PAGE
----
PHOENIX, AZ – As if the rash of shootings along a busy stretch of Interstate 10 in downtown Phoenix wasn’t bad enough, authorities now may have a copycat on their hands.
That’s a real possibility after two additional shootings — not on I-10 but along roadways elsewhere in the Arizona capital — late Thursday morning. A source with direct knowledge of the investigation said this may be someone trying to emulate the earlier shootings.
Two people were being questioned in connection with the interstate shootings but have not been arrested or charged, said Arizona Department of Public Safety spokesman Bart Graves.
For now, though, police are investigating the latest incidents as separate shootings, having not definitively linked them to the earlier cases. Arizona State Troopers spokesman Tim Case said Thursday afternoon there have been at least 11 confirmed shootings in and around I-10 in less than two weeks, not including what he called “numerous reports this morning of other vehicles with damage.”
“This has not been confirmed to be part of this investigation,” Case said of the new cases.
On Friday, police were investigating another report of shots fired, this time on I-17, reported CNN affiliate KNXV.
Arizona’s DPS chief hasn’t yet called this a case of a serial sniper, which could imply someone staking out a perch to selectively target people. Nor have authorities given any indication that they have a suspect in mind.
But Col. Frank Milstead, the DPS director, has called tracking down the person responsible “job one,” a sentiment echoed Thursday by Arizona’s governor.
“This is our top priority in our administration,” Gov. Doug Ducey said. “I’d ask Arizonans to remain alert and aware. And we’re going to find who’s doing this and bring them to justice.”
New round of shootings after break
The first shootings were reported on August 29, when bullets hit three vehicles — an SUV, an empty commercial tour bus and a passenger car — as they traveled along I-10.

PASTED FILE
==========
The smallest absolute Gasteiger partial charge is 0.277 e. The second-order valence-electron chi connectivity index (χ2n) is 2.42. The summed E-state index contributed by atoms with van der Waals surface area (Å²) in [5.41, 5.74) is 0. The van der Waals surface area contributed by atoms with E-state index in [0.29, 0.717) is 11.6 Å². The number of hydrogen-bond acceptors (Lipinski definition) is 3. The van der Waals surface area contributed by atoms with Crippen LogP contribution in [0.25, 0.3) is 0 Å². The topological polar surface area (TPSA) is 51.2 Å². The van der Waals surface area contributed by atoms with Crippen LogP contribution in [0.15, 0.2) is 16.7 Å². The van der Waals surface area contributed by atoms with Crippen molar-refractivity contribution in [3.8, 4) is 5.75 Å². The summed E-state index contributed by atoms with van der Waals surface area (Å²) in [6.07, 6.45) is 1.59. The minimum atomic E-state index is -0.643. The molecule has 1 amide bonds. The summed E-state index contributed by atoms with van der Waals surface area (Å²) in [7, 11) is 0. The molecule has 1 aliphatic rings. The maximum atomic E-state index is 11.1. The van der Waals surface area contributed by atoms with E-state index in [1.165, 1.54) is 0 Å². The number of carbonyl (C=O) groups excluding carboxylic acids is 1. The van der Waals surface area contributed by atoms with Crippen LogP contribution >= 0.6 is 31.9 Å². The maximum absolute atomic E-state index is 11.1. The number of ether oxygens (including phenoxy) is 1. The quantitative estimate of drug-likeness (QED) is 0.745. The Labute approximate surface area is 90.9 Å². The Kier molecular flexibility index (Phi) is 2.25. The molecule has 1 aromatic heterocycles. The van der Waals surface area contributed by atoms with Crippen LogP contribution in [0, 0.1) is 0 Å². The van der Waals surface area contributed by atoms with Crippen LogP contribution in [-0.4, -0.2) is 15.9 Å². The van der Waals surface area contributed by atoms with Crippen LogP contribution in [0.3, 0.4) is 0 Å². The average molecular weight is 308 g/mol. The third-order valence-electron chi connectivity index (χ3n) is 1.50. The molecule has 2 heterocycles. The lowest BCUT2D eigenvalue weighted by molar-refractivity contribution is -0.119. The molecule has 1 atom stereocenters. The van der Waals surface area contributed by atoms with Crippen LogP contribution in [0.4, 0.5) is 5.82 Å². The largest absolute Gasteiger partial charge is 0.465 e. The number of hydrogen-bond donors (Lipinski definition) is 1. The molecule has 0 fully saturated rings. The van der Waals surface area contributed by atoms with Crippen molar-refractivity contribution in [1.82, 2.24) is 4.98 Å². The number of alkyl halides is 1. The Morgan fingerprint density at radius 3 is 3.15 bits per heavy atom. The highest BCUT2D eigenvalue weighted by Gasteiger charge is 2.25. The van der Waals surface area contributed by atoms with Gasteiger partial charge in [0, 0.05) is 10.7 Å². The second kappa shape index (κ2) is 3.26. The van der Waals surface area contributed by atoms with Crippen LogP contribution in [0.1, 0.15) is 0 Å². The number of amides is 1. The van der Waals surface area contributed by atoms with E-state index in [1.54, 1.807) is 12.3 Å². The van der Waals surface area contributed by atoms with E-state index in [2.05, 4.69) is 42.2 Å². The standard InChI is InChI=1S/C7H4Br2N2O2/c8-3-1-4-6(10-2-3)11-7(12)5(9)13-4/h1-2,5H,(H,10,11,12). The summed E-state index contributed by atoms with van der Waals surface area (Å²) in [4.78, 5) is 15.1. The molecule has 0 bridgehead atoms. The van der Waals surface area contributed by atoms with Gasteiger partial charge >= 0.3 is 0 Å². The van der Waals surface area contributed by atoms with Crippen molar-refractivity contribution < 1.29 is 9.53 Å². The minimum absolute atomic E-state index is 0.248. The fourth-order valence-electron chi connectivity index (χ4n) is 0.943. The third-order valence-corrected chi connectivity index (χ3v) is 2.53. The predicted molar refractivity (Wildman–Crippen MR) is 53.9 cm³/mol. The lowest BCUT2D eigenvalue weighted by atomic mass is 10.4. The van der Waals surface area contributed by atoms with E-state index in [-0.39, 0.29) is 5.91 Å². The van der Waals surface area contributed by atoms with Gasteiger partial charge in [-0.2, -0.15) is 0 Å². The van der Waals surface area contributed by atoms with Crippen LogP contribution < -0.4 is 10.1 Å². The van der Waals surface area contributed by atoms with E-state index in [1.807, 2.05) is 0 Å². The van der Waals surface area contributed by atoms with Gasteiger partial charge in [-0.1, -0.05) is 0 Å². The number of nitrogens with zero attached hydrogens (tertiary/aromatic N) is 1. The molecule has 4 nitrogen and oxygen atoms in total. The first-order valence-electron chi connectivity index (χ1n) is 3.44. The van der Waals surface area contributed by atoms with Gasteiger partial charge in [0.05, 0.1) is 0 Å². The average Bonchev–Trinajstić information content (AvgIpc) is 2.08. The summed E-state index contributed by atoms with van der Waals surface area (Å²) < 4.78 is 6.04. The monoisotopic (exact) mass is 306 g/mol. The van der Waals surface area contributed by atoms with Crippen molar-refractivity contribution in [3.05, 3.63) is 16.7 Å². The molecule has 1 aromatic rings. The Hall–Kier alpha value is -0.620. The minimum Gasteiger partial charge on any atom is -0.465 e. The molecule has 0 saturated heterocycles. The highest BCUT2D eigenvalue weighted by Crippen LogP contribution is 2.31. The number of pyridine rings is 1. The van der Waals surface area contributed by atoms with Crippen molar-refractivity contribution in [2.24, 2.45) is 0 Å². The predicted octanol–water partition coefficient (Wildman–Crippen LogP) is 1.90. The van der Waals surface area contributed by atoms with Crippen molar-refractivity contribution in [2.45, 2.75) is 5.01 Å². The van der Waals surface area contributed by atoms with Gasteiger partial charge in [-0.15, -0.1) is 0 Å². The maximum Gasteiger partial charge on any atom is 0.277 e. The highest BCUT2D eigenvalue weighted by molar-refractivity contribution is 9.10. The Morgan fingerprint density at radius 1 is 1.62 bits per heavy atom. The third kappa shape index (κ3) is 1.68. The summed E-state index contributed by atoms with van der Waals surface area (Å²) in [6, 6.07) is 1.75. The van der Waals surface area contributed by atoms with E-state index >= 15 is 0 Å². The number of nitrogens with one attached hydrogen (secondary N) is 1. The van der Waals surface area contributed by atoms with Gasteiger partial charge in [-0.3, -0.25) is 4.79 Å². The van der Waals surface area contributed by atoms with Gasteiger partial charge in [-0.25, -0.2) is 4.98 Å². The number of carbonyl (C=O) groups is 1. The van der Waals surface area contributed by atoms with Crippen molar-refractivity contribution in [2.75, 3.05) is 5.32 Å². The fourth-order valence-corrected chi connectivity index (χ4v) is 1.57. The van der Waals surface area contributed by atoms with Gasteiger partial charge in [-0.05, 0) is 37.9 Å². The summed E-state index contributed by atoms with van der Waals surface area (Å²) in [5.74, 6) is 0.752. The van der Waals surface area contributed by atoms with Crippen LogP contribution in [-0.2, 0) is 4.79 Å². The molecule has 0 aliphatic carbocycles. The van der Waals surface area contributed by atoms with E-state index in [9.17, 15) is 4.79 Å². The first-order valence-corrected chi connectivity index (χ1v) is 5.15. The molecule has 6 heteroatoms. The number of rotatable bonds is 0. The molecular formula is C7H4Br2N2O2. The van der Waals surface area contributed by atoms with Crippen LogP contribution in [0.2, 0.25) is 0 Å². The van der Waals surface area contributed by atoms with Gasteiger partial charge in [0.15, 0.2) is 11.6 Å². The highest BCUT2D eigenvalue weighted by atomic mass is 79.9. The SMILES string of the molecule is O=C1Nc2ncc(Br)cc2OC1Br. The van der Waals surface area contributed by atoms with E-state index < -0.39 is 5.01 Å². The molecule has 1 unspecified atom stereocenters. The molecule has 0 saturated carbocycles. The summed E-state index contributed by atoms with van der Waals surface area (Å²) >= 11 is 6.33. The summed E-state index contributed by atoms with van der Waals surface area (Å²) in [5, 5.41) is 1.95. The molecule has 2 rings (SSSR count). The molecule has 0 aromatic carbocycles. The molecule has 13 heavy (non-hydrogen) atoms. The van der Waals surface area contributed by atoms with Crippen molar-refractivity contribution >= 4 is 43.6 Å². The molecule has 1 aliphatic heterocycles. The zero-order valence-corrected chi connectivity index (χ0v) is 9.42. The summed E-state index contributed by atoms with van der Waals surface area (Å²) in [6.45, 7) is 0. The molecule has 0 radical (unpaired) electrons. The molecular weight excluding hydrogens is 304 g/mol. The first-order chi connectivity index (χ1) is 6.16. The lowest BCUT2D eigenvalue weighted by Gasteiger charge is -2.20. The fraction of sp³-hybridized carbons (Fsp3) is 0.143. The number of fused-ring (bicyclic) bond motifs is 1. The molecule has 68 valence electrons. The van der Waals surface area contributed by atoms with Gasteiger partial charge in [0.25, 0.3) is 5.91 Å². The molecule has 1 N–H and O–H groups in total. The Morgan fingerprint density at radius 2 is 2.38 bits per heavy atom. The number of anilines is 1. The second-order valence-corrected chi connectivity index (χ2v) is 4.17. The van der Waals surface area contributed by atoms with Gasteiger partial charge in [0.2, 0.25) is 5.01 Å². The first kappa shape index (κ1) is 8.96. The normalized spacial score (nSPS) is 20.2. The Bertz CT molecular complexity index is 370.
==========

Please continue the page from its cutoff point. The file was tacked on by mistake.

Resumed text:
There were two more shootings over the subsequent two days, then a break until the shootings apparently resumed on Sunday. Since then, there have been two box trucks, two pickups, a passenger car and a tractor trailer — the latest incident Thursday morning — struck.
Milstead said then that some of the motorists didn’t immediately realize their cars had been shot, thinking the loud noise they heard was an object on the highway that hit their vehicle.
Bullets struck seven of the vehicles, according to the Case. The others were hit by projectiles that authorities are still trying to specify.
The good news is that none of these shootings have been fatal. In fact, there’s been only one related injury: A 13-year-old girl whose right ear was cut late last month when a bullet pierced the windshield of the SUV in which she was riding.
But Milstead told CNN that luck may not hold out if this continues, which is why Gov. Doug Ducey referenced the shootings while tweeting that “the safety of Arizonans is our number one priority.”
“All of these acts are potentially lethal encounters,” Milstead told CNN on Wednesday. “When you’re shooting into a moving vehicle with unwitting occupants, (it could be) lethal.”
Official: Find shooter ‘before someone is … killed’
Arthur Roderick, a former assistant director for the U.S. Marshals, noted the Phoenix shootings appear different from the October 2002 Washington-area sniper attacks that he helped investigate.
For one, multiple weapons apparently being used in this case differs from the single gun in the Beltway sniper case. And the latest shootings are more localized and not across several states.
The more confined area could be a plus, with Roderick telling CNN, “They’re able to concentrate all their efforts in that one particular area.”
That’s what authorities are doing in Phoenix by utilizing state police, local departments’ SWAT teams, FBI resources and highway surveillance cameras to keep an eye on the area.
As to the motivation and who is responsible, Milstead said, “We don’t have a suspect in mind yet.”
“But we will find who this is. … And hopefully, we get to them before someone is seriously injured or killed.”